Nancy MitchellNancy R. Mitchell is an established protocol and etiquette consultant and advisor with more than 30 years of experience in the field. Currently, she is an adjunct faculty member at George Washington University, where she developed and teaches protocol courses to Event Management Certificate Program students in the School of Business and Public Management, and at Stratford University, Falls Church, VA. She serves also as protocol and special events consultant to the Library of Congress, the world’s largest library and cultural center. For 23 years, Mitchell was Director of Special Events and Public Programs at the Library of Congress where she and her staff were responsible for planning and managing over 400 events each year. She coordinated the institution’s major special events, visits of heads of state and other foreign dignitaries, fundraising galas, conferences and meetings. As the Library’s chief protocol advisor, she served as liaison to the White House, U.S Department of State, the Congress, the Supreme Court and other government agencies, foreign embassies, academia and corporations. Mitchell owns The Etiquette Advocate, Inc., a firm providing etiquette and protocol training to corporations, universities, embassies, government agencies, non-profit organizations and individuals. She is the etiquette consultant to Engaged! magazine, has been featured on Good Morning America, Fox 5 News, WTOP Radio and National Public Radio, and is quoted on matters of etiquette and protocol by the New York Times, Washington Business Journal, and the Washington Post. She is a co-owner of the firm, Protocol Partners-Washington Center for Protocol, Inc., and is a member of the Protocol and Diplomacy International Protocol Officers Association and the Women Business Owners of Montgomery Country (MD).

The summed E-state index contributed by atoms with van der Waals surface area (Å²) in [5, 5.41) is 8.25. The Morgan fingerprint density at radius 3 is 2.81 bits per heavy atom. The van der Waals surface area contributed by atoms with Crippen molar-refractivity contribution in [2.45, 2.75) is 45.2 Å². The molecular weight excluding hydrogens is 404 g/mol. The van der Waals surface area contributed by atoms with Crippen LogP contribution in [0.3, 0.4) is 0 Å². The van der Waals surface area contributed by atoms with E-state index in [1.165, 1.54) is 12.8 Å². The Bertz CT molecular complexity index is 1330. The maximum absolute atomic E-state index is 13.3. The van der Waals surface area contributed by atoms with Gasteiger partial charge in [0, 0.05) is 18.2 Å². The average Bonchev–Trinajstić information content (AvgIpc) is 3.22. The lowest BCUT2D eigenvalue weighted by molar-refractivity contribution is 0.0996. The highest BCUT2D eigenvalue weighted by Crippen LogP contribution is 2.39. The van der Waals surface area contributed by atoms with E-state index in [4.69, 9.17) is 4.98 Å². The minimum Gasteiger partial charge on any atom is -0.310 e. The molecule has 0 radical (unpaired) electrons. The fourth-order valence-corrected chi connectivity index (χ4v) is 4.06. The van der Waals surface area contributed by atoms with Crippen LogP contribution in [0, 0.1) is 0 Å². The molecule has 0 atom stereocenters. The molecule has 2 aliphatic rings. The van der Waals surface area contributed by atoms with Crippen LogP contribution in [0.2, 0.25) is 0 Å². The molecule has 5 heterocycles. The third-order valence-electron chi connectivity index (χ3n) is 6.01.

Host: If I am invited to dinner in someone s home, should I bring a gift and what are some appropriate gifts?
Nancy Mitchell: It is a very kind gesture to arrive at someone s home when you are attending a dinner with a small gift in hand, but don t feel obligated to do so. If you are more comfortable with sending in ahead that s perfectly alright or you can send the gift the following day with a thank you note.
Some appropriate gifts are chocolates or a potted plant or guest soaps for guest bathroom. If you know the host and hostess a little better than that perhaps you can give them a CD, they like classical music, you can give them a book you know that they have talked about, you can bring them a magazine that has perhaps an article that you have been talking about with them. It doesn t have to be a gift that you go out and purchase. You can share something with them which shows your connection with them.
The one thing you do want to avoid is don t bring something that causes a distraction. The host and hostess maybe cooking. They maybe greeting people at the door. So, don t bring cut flowers that require immediate attention where they have to be cut and placed in a vase. The hostess will feel obligated to show those flowers while you are there. So, bring it in a vase or bring a potted plant that does not require any attention. Also a bottle of wine is a lovely gift for someone, if you know they drink alcohol and the mistake a lot of people make is presenting that bottle of wine and assuming it is going to be drunk at that dinner party. That is presumptuous. They may have planned a dinner that has nothing to do with the wine that you have brought. Just give it them say here s your favorite. The next time you have steaks on the grill, try this wine you ll love it. They know they can put it away for later they do not have to uncorked at that point, drink at that evening and it might sure their menu completely off.